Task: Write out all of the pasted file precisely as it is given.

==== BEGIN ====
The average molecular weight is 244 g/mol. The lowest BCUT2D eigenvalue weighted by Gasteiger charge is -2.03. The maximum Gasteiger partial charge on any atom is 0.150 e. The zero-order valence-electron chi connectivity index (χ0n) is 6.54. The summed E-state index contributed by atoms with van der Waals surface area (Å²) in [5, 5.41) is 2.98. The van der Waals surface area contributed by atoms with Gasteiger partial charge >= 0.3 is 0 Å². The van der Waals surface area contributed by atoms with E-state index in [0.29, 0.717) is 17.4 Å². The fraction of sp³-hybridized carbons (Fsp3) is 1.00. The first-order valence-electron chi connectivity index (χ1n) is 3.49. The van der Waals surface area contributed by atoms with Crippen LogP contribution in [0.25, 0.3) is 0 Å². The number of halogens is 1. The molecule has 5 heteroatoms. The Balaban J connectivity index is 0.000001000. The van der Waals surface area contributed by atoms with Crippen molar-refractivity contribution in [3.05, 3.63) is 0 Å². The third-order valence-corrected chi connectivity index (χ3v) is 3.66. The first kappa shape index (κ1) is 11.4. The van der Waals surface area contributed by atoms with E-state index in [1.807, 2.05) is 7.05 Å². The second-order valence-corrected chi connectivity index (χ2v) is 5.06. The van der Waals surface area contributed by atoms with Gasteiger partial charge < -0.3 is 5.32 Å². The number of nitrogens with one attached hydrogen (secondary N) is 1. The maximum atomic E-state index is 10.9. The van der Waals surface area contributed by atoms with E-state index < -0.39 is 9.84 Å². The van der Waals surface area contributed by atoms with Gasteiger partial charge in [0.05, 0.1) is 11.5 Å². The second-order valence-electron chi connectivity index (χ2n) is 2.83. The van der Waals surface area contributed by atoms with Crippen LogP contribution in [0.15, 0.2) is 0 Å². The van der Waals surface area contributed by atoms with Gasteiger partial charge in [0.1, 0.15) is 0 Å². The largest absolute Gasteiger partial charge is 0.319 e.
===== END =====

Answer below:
The average molecular weight is 244 g/mol. The lowest BCUT2D eigenvalue weighted by Gasteiger charge is -2.03. The maximum Gasteiger partial charge on any atom is 0.150 e. The zero-order valence-electron chi connectivity index (χ0n) is 6.54. The summed E-state index contributed by atoms with van der Waals surface area (Å²) in [5, 5.41) is 2.98. The van der Waals surface area contributed by atoms with Gasteiger partial charge >= 0.3 is 0 Å². The van der Waals surface area contributed by atoms with E-state index in [0.29, 0.717) is 17.4 Å². The fraction of sp³-hybridized carbons (Fsp3) is 1.00. The first-order valence-electron chi connectivity index (χ1n) is 3.49. The van der Waals surface area contributed by atoms with Crippen LogP contribution in [0.25, 0.3) is 0 Å². The number of halogens is 1. The molecule has 5 heteroatoms. The Balaban J connectivity index is 0.000001000. The van der Waals surface area contributed by atoms with Crippen molar-refractivity contribution in [3.05, 3.63) is 0 Å². The third-order valence-corrected chi connectivity index (χ3v) is 3.66. The first kappa shape index (κ1) is 11.4. The van der Waals surface area contributed by atoms with E-state index in [1.807, 2.05) is 7.05 Å². The second-order valence-corrected chi connectivity index (χ2v) is 5.06. The van der Waals surface area contributed by atoms with Gasteiger partial charge < -0.3 is 5.32 Å². The number of nitrogens with one attached hydrogen (secondary N) is 1. The maximum atomic E-state index is 10.9. The van der Waals surface area contributed by atoms with E-state index < -0.39 is 9.84 Å². The van der Waals surface area contributed by atoms with Gasteiger partial charge in [0.05, 0.1) is 11.5 Å². The second-order valence-electron chi connectivity index (χ2n) is 2.83. The van der Waals surface area contributed by atoms with Crippen LogP contribution in [0.15, 0.2) is 0 Å². The van der Waals surface area contributed by atoms with Gasteiger partial charge in [0.1, 0.15) is 0 Å². The largest absolute Gasteiger partial charge is 0.319 e.